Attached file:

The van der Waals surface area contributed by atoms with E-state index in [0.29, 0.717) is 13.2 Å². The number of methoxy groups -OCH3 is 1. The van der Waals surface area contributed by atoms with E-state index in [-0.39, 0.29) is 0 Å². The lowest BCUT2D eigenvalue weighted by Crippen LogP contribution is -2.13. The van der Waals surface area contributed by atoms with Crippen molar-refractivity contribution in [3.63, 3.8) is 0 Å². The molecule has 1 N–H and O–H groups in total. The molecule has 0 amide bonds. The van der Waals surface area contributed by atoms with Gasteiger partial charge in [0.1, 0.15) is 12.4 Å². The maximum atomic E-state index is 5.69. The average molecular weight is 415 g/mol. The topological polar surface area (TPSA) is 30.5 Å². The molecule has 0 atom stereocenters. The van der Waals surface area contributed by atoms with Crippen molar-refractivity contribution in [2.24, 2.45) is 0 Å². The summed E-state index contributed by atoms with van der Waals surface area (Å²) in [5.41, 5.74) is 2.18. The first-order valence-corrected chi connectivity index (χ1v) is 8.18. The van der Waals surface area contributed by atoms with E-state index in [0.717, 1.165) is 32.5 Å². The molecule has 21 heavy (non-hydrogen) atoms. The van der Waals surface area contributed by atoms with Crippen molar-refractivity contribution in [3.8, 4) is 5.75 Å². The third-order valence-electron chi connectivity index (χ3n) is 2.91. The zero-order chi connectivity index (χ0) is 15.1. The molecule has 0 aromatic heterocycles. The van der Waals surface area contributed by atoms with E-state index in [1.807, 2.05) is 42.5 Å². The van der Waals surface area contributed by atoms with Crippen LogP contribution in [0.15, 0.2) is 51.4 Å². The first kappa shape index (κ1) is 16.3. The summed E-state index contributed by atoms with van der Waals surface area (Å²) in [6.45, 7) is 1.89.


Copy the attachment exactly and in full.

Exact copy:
The van der Waals surface area contributed by atoms with E-state index in [0.29, 0.717) is 13.2 Å². The number of methoxy groups -OCH3 is 1. The van der Waals surface area contributed by atoms with E-state index in [-0.39, 0.29) is 0 Å². The lowest BCUT2D eigenvalue weighted by Crippen LogP contribution is -2.13. The van der Waals surface area contributed by atoms with Crippen molar-refractivity contribution in [3.63, 3.8) is 0 Å². The molecule has 1 N–H and O–H groups in total. The molecule has 0 amide bonds. The van der Waals surface area contributed by atoms with Gasteiger partial charge in [0.1, 0.15) is 12.4 Å². The maximum atomic E-state index is 5.69. The average molecular weight is 415 g/mol. The topological polar surface area (TPSA) is 30.5 Å². The molecule has 0 atom stereocenters. The van der Waals surface area contributed by atoms with Crippen molar-refractivity contribution in [2.24, 2.45) is 0 Å². The summed E-state index contributed by atoms with van der Waals surface area (Å²) in [5.41, 5.74) is 2.18. The first-order valence-corrected chi connectivity index (χ1v) is 8.18. The van der Waals surface area contributed by atoms with E-state index in [0.717, 1.165) is 32.5 Å². The molecule has 21 heavy (non-hydrogen) atoms. The van der Waals surface area contributed by atoms with Crippen molar-refractivity contribution in [3.8, 4) is 5.75 Å². The third-order valence-electron chi connectivity index (χ3n) is 2.91. The zero-order chi connectivity index (χ0) is 15.1. The molecule has 0 aromatic heterocycles. The van der Waals surface area contributed by atoms with E-state index in [1.807, 2.05) is 42.5 Å². The van der Waals surface area contributed by atoms with Crippen LogP contribution in [0.15, 0.2) is 51.4 Å². The first kappa shape index (κ1) is 16.3. The summed E-state index contributed by atoms with van der Waals surface area (Å²) in [6.45, 7) is 1.89.